As hard as members of the Yankees try to tell us otherwise, there are going to be playoff games in the Bronx come October. If the Yankees went .500 the rest of the way, the Red Sox or White Sox would have to go nearly undefeated to pass them for the Wild Card.
Possible? Sure. Plausible? Nope.
There's still a month of baseball to play before those playoff games get underway, however, and that means that there's plenty of time for people to come up with ridiculous notions about the postseason to come. One of the silliest comes from John Harper of the Daily News who uses the start of this weekend's series with the Rangers as a chance to write that the Yankees might prefer to finish second to the Rays so that they avoid facing Cliff Lee in the playoffs.
We're all aware of how well Lee has pitched against the Yankees, but the thought that one player on another team should strike that much fear in anyone's heart is impossible to get behind. Harper's argument is that a short series can turn quickly on the back of one pitcher, which is true, but it totally ignores the flip side of that argument. How many times has a team seen their ace turn in a stinker in a big spot and watched their playoff hopes go up in smoke as a result?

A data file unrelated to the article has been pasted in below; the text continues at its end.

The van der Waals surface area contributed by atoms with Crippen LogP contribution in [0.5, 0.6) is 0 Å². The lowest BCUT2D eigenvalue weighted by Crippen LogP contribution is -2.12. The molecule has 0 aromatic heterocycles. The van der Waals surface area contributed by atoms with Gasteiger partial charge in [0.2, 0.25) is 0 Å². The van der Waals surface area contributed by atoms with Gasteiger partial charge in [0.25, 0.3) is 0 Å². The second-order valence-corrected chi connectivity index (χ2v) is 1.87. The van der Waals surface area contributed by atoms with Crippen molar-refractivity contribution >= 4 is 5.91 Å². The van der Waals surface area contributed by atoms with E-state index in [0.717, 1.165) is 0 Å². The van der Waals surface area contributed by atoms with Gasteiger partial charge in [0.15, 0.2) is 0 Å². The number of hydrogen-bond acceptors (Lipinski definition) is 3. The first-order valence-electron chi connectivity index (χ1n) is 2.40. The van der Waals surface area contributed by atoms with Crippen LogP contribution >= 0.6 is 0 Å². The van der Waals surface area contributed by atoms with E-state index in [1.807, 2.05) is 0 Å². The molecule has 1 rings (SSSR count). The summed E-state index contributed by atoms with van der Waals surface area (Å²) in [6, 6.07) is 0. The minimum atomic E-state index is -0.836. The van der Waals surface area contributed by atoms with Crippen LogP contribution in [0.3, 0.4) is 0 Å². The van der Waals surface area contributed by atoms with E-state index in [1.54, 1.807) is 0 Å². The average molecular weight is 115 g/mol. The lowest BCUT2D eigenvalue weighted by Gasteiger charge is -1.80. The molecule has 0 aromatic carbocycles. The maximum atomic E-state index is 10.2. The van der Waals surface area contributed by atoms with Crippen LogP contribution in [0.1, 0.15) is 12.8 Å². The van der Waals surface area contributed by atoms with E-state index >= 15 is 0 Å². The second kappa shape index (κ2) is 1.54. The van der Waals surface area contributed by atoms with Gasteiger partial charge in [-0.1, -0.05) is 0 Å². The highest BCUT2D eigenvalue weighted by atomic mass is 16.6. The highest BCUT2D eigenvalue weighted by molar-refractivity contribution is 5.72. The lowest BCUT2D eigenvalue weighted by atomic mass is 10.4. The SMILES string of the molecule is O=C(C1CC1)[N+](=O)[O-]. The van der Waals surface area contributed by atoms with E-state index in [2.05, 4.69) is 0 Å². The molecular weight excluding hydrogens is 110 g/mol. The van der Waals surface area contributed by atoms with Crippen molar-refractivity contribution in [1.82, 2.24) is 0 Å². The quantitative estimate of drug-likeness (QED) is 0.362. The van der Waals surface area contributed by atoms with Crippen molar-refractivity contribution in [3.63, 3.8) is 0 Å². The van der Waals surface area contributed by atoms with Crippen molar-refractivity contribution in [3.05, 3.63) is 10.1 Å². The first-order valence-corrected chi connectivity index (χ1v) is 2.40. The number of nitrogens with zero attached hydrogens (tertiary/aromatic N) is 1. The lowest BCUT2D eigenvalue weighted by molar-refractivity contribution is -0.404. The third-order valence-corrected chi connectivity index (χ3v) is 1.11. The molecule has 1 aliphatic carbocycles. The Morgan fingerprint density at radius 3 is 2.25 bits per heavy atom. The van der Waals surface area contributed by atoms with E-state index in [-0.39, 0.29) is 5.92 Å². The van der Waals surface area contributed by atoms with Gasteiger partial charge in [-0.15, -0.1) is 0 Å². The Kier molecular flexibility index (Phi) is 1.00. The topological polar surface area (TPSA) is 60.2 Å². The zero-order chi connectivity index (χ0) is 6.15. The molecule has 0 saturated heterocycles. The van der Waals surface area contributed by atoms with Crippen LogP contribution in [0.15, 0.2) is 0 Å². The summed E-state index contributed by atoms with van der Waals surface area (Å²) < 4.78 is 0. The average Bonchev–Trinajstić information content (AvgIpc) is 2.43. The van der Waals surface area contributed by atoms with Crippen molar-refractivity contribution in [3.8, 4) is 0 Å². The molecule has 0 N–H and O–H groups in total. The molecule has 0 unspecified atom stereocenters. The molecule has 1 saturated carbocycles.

There's also the little matter of the Yankees having to play the Twins if they did finish second. No problem, right? The Yankees have dominated the Twins for years now and this year's playoffs would just be business as usual. Just like the 2004 ALCS against that Red Sox team the Yankees have owned since the dawn of time.
You can't worry about how Lee's back is holding up or how good you've been against the Twins because baseball isn't a game that can be plotted out more than nine innings at a time. Even then, you've got to be ready for anything because scripts don't get followed in April or May, let alone in October when the heat is at its highest levels.
The only thing to worry about as you enter the playoffs is the strength of your own team. On that front, the Yankees actually got some good news on Thursday. Andy Pettitte looked very sharp in a start for Double-A Trenton and is on track to start against the Rays in Tampa next week. His healthy and able return would do much to quiet the turmoil surrounding the rotation that will decide whether or not the Yankees repeat.
He's the only lefty the Yankees should be worried about, at least until Lee is staring at them from the mound on a crisp October night.